Alex's dad came into the chamber with a torch in one hand and a gun in the other, alertly examining his surroundings. He was tall and solidly built, with broad shoulders, brown hair, and blue eyes. Not a Medjai himself by birth, then; but it was clear from the way he moved that he had some kind of intensive martial training. A woman followed right behind him, with dark, wavy hair and dark eyes outlined in kohl; she might have had some native blood, it was hard for him to tell. Both of them noticed Balthazar immediately, and moved quickly to put themselves between him and their son.
"I'm sorry, can we help you?" Mr. O'Connell said- and there was another surprise; the man's accent was clearly American.
"My name is Balthazar Blake," he repeated himself, patiently, evaluating them both with magical senses as well as mundane.
"He said he was just 'passing by'," Alex informed his father, scornfully.
"Somehow I doubt that," Mrs. O'Connell replied; her accent matched her son's. Then her eyes narrowed as she took a longer look at his hands. "My, that's an awful lot of rings you're wearing, Mr. Blake."
Perceptive. But then, she would be, wouldn't she? Balthazar could practically taste the energy pouring off both O'Connell's. It wasn't magic per se, more like a spiritual resonance that spoke to Balthazar of a pair of very old souls. Maybe they did have the right to tread where others would justly fear. He doubted he'd get the full story out of them, though- and in any event, it was a secret that belonged to this corner of the world, not his.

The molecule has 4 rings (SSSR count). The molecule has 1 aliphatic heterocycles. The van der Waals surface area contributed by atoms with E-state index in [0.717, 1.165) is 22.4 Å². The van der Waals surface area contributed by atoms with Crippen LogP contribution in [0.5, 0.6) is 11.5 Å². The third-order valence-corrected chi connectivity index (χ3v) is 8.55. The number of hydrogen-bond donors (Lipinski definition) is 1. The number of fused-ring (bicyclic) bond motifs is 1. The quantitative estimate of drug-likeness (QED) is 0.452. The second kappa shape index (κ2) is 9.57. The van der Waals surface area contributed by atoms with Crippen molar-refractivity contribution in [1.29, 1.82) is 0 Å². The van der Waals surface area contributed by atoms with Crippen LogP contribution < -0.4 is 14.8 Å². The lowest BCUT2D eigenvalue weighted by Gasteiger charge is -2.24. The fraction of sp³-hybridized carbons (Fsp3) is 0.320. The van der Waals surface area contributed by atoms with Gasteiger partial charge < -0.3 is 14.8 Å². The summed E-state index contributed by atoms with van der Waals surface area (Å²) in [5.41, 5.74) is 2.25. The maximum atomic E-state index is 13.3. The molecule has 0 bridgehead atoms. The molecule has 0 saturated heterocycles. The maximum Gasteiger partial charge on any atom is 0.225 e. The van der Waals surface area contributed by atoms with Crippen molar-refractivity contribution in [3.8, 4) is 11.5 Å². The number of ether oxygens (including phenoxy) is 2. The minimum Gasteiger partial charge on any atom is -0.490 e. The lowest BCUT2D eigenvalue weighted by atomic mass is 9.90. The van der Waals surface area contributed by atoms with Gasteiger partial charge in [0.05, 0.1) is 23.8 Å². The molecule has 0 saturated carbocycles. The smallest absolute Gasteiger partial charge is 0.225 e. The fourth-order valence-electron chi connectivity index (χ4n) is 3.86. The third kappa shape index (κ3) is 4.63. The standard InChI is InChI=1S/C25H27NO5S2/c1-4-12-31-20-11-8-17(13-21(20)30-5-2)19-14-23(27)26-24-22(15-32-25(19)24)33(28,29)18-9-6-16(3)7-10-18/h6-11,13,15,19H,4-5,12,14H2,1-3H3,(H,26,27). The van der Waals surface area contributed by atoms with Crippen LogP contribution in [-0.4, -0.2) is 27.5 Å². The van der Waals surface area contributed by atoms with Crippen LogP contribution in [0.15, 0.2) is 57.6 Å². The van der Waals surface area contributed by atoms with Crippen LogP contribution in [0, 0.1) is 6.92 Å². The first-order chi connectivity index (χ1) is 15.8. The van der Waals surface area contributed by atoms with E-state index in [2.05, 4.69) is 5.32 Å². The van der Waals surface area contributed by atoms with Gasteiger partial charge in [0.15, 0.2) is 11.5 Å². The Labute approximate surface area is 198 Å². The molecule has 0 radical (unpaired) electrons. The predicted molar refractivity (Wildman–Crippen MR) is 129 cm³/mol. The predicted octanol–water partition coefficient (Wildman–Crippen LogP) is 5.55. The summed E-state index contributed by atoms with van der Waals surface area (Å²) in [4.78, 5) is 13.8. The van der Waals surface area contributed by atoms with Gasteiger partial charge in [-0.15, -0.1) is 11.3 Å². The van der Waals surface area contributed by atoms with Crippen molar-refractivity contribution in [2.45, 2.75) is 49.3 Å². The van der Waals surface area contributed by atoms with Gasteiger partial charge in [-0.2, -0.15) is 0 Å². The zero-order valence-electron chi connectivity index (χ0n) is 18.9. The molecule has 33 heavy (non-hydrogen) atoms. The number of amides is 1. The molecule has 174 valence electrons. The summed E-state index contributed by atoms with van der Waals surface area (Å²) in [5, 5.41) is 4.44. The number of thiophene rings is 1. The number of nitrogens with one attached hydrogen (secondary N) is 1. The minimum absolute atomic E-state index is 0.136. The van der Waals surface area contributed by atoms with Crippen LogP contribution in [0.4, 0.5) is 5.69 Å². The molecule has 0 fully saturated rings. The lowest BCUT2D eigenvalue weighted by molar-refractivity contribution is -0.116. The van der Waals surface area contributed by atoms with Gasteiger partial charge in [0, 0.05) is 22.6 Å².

He thought quickly, then decided he'd get nowhere with obfuscation, and his usual strictures against involving civilians hardly mattered when the civilians in question were already involved in the mystical world. "I'm a sorcerer," he said, "in the Merlinian tradition; and I'm on a quest, which has brought me to your son. No-" he made a calming gesture as they both glanced at Alex, "-I'm not here to take him. But I am looking for a very special child with a great deal of magical potential. I just want to see if Merlin's ring reacts to him. If it doesn't, I'm gone; if it does, all that happens is Alex gets another teacher. I swear to you, on my life. I'm not here to harm anyone."
"Merlin? You're seriously standing here talking about Merlin?" Mr. O'Connell glared at him.